Monsoon Withdrawal Likely To Begin Next Week, Odisha Braces For Heavy Rains
Farmers hand-pick cotton in a field in Sirsa, Haryana, India. (Photographer: Prashanth Vishwanathan/Bloomberg)

Monsoon Withdrawal Likely To Begin Next Week, Odisha Braces For Heavy Rains

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The Southwest Monsoon is likely to start withdrawing by the end of next week, the Meteorological Department said on Friday, while Odisha is bracing for heavy rainfall due to a fresh low-pressure area which is likely to form over the Bay of Bengal around Sept. 20.

Rains eluded Delhi for the eleventh consecutive day on Friday, despite a Met department forecast of light showers.

Though monsoon is not over yet, the last time the Safdarjung Observatory, which provides representative data for the city, recorded any rainfall (1.3 mm) was on Sept. 8.

Lack of rains has pushed the mercury up in Delhi over the last few days. On Friday, the maximum temperature ranged between 37 degrees Celsius and 40 degrees Celsius in most parts of the city.

The national capital has recorded 78% less rainfall in September so far, according to India Meteorological Department data. Overall, the city has recorded 576.5 mm rainfall against the usual of 617.8 mm since June 1, when the monsoon season starts.

The IMD has also said that monsoon is likely to stay longer in Delhi and start withdrawing only in the "initial days of October".

However, the Southwest Monsoon is likely to start withdrawing from west Rajasthan by the end of next week, the India Meteorological Department said.

Conditions are likely to become favourable in the next two days for the withdrawal of monsoon. North Indians plains are also witnessing above normal temperatures, it said.

A car on the deserted Greater Noida Expressway during rainfall, in Noida on Sunday. (Photo: PTI)
A car on the deserted Greater Noida Expressway during rainfall, in Noida on Sunday. (Photo: PTI)

"These are one of the weather patterns we see when conditions are ripe for monsoon withdrawal. From Sept. 20 onwards, we don't see the possibility of monsoon rains in west Rajasthan," IMD Director General Mrutyunjay Mohapatra said.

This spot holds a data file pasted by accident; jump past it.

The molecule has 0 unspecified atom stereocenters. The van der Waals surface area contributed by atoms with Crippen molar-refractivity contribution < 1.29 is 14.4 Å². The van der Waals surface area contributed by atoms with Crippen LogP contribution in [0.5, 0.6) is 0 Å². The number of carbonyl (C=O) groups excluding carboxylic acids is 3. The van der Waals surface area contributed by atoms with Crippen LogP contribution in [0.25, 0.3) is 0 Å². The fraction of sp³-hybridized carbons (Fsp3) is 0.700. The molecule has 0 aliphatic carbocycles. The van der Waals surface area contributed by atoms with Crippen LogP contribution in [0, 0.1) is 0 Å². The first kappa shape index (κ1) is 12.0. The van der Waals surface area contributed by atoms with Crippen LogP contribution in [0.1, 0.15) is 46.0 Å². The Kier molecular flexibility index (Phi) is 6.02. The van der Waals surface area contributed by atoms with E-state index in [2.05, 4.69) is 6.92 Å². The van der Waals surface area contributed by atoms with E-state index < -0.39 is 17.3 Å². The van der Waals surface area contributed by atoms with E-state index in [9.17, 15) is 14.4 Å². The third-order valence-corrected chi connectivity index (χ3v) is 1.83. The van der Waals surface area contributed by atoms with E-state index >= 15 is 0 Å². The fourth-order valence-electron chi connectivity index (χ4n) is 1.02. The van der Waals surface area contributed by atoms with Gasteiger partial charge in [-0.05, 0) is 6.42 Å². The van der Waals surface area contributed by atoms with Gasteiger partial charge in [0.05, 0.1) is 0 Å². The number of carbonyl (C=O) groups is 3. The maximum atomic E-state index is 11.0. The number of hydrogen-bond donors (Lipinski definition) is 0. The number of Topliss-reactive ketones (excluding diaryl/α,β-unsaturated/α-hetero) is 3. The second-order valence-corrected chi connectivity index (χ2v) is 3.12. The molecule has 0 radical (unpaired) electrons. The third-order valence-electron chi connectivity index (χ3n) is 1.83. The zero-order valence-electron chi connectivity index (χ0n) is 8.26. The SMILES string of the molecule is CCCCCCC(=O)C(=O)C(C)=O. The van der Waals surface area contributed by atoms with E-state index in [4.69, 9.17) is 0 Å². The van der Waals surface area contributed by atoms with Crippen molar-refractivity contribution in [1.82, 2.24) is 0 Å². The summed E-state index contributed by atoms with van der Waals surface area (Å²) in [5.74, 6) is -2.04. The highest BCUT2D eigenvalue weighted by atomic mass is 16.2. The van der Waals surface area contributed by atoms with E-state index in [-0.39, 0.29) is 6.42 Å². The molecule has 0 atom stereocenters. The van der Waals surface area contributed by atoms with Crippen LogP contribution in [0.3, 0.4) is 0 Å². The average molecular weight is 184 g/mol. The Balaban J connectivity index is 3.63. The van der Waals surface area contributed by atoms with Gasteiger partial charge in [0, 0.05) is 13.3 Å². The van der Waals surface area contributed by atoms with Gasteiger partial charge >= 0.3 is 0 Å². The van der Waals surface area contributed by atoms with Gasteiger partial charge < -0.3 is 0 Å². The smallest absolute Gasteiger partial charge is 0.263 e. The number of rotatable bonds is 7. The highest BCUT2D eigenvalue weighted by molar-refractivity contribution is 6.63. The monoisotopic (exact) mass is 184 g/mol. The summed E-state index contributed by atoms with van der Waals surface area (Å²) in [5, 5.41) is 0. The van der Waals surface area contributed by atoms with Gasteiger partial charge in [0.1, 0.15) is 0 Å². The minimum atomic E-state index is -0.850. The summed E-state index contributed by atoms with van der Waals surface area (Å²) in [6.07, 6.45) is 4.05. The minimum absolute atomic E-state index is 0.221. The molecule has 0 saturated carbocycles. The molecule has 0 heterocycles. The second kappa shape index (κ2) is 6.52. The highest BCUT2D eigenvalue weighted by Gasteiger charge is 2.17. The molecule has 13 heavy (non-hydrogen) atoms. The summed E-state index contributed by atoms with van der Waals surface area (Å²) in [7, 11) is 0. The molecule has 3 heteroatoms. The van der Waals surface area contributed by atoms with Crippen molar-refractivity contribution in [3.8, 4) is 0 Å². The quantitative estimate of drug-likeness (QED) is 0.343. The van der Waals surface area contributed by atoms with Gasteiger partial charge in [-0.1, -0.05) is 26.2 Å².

The IMD has revised the withdrawal dates for monsoon from this year.

According to the new schedule, monsoon was expected to withdraw on Sept. 17.

However, due to a low-pressure area in the Bay of Bengal, the retreat has been delayed.

The withdrawal of the Southwest Monsoon from west Rajasthan also makes conditions conducive for the onset of winter.

Several parts of central and south India are likely to receive heavy rainfall in the next two days.

The IMD has also issued an orange warning for Kerala, Goa and parts of Karnataka and Maharashtra on Saturday.

An orange warning has also been issued for Odisha, Andhra Pradesh, Kerala, Maharashtra and Goa on Sunday. So far, the country has received 7% more rainfall than normal.

In Odisha, the state government has asked district administrations to remain prepared to deal with any flood like situation and landslide as a low-pressure area is likely to develop over the northeast Bay of Bengal and its neighbourhood around Sept. 20.

Under its influence, several parts of Odisha are likely to experience enhanced rainfall till Sept. 23, it said, adding that heavy to very heavy downpour may lash some areas during the period.

Squally weather coupled with the surface wind with speed reaching 45-55 kmph is likely to prevail over north-east Bay of Bengal and adjoining east-central Bay of Bengal.

The Met centre advised fishermen not to venture into deep sea areas along and off Odisha coast from Sept. 20 and said those in the deep sea are advised to return to the coast by Sunday.

In view of the weather forecast, Special Relief Commissioner (SRC), P K Jena issued an advisory to the district collectors asking them to remain prepared to deal with any flood like situation and landslide in hilly areas.

Asking the district collectors to monitor the situation closely, the SRC said continuous vigil must be maintained on low-lying areas, and steps for dewatering should be taken wherever required. Advice for fishermen should be strictly implemented.

This will be the seventh low-pressure area over the Bay of Bengal since the beginning of August. Five back-to-back low-pressure systems developed on Aug. 4, 9, 13, 19 and 24 had triggered heavy to very heavy rainfall in many parts of the state and created flood situations in several areas last month.

Meanwhile, all 27 gates of Jayakwadi dam have been opened, following heavy rainfall in catchment areas in Maharashtra's Aurangabad district.

Water discharge from Jayakwadi dam has reached 94,320 cusecs and the revenue department has been put on alert.

 Vehicles ply near Vashi railway station during heavy monsoon rain, in Navi Mumbai. (Source: PTI)
Vehicles ply near Vashi railway station during heavy monsoon rain, in Navi Mumbai. (Source: PTI)

Heavy rains lashed the catchment of the dam located on Godavari River here on Thursday, causing the water levels to rise, the official said.

However, the weather continued to remain dry and humid in most parts of north India, and there was no relief from the sultry weather for Punjab and Haryana as the mercury settled at above normal levels.

Hisar was the hottest place in Haryana recording a maximum of 39.7 degrees Celsius, three notches above normal limits.

Sultry weather also prevailed in Chandigarh, the common capital of the two states, which recorded a high of 36 degrees Celsius.

In Punjab, Patiala recorded a high of 37.4 degrees Celsius, four notches above normal limits.

According to the Met department forecast, monsoon activity is likely to remain "subdued" over Punjab, Haryana and Chandigarh during the next five to seven days.

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